How good would it be if you could identify five ways or ten ways to improve your performance? Imagine what it would be like if you had fifty ways to improve your performance.
Changing the Way We Learn
The way we work and learn has been going through a revolution for the past decade with few signs of it abating. The introduction of new technologies means that people work remotely and at times to suit themselves and their employers. We have access to unprecedented levels of information and this is breaking down traditional organisational hierarchies and creating more flexible working and learning practices.
We are able to connect with other people anywhere in the world. We can share information and exchange ideas through online communities and networks. Why is it then that the majority of organisations and education still cling to a ‘one-size-fits-all’ formal training model?
Learning in the Digital Age
The conventional ‘formal’ training and education model looks like this: it is packed with reading lists and course materials; it requires everyone to start and complete the course at the same time; and it does not link directly to what is happening right now in the learner’s workplace.
According to research by the Chartered Management Institute (CMI), 97% of managers spend at least one day a year on using digital learning with the average, being eight days per year. At the same time, 80% of managers say that their organisation is failing to use digital learning to improve the quality of management development.
“Just dumping textbooks onto smartphones is a dumb way to upskill managers. Managers want personalised bite-size content, to share knowledge and learn from connected peer networks, to ask questions and get feedback in real time”.
Ann Francke, Chief Executive of CMI
We have long shared Ann’s opinion. I can recall in the 1990’s speaking about ‘the workplace as a portfolio of learning’. The problem at the time was the idea was too early as it ran ahead of what technology could do and was too unconventional for most businesses and learners to understand. Now, more employers get it and most certainly our learners get it!
Personalised and Just-in-time Learning
We personalise our smart phones, our music playlists and just about everything these days and we do it when we want to not when we are told to. Why can’t we do this with learning?
At Exponential we work hard to make this happen and the way we deliver professional qualifications is based on the belief that that most people want a personal learning experience. We aim to use digital learning to provide our learners with as much flexibility and control over their learning as possible.
This approach places learners in the ‘driving seat’. Our role is to support and encourage them to take responsibility for their own learning and development by learning in ‘real time’ linked to the problems and challenges they face at work and NOT some hypothetical case study scenario.
50+ Ways to Improve Performance
Exponential Training’s approach to learning and performance is to combine the flexibility afforded by technology and the use of Charles Jennings’s ‘70:20:10’ model of learning.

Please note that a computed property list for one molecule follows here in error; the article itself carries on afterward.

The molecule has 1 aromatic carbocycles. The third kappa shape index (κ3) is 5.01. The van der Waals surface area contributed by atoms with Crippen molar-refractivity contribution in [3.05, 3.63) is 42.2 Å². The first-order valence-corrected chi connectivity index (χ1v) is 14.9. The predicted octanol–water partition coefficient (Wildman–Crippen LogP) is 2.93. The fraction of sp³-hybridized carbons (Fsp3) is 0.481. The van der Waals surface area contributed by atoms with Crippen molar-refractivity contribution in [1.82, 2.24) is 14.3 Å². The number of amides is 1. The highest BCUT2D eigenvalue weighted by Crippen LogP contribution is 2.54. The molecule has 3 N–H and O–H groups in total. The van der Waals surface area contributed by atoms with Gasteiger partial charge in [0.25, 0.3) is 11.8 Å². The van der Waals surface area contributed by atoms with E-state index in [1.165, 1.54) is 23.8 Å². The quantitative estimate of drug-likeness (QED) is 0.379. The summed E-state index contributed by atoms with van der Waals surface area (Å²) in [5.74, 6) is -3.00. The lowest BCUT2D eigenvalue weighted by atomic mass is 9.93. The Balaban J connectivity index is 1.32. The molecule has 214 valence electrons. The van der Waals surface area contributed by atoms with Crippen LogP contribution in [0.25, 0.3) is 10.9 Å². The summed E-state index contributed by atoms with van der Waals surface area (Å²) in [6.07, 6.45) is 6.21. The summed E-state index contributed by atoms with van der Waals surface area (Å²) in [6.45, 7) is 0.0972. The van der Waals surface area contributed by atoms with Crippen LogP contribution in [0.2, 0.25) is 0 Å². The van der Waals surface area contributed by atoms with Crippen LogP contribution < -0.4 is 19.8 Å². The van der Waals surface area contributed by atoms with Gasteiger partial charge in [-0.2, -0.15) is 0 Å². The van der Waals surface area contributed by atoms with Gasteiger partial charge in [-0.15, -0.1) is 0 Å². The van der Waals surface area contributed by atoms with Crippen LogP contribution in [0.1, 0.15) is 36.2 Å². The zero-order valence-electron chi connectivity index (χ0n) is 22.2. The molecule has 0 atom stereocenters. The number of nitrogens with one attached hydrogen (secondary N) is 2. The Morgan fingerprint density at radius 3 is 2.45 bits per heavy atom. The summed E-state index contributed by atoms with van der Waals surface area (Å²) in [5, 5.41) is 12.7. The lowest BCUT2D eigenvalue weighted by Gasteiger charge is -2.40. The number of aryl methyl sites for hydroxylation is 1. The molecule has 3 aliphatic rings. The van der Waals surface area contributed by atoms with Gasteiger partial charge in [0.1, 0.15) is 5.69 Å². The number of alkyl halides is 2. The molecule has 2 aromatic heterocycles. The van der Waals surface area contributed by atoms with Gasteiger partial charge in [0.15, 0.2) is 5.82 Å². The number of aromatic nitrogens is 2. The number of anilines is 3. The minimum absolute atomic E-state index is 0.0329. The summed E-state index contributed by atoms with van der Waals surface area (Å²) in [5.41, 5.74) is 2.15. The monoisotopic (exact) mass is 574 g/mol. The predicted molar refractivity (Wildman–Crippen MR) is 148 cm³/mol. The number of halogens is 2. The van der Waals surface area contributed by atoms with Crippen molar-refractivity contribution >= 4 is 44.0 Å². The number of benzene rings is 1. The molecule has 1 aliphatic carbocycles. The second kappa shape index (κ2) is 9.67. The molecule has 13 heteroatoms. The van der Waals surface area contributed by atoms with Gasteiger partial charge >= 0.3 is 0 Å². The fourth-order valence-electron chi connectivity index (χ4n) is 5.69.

This approach opens up at least 50+ different ways to learn and improve performance. Let me explain how the approach works.
Firstly, you need to understand that the start and end point of an Exponential Training qualification is performance at work. Working with an Exponential Training Performance Coach, learners address real-time problems and challenges facing them at work. As a result, the learner’s EXPERIENCE becomes a significant learning resource, representing 70% of the learning.
The second source of learning comes from EXPOSURE to informal learning opportunities by tapping into the knowledge, skills and experience of other people – this represents 20% of learning. Activities can include networking (online and off-line), being coached, shadowing colleagues and one-to-one meetings with experts, line managers and team members.
The third source of learning comes from ‘formal’ EDUCATION – this represents just 10% of the learning and involves Webinars, Podcasts, reading and research. This stark approach is in contrast to the conventional ‘formal’ training and education model.
We call our approach – “Performing with Es”.
Performing with Es
Performing with Es focuses on the learner in the workplace, working on real problems, and accessing a huge range of opportunities for improving their performance. This means that no two learning journeys are the same even if the learners work for the same organisation.
Learners can start and complete their qualification at different times; they choose which order to complete the units that make up their chosen qualification; they can choose what problems to address; and they can choose how to obtain the knowledge and expertise they need to solve workplace problems.
Performing with Es connects learning and performing; it makes for a rich, dynamic learning experience that is directly relevant to today’s problems and challenges. Of course this approach presents challenges for education and training centres which is why few have adopted this type of approach.
Yes, our delivery model requires a lot more hard work on our part than traditional delivery models. We have to coordinate multiple activities, support individualised learner schedules, and provide support in many different ways, but it delivers great results for our customers.
Click below to download our 50 Ways to Improve Performance: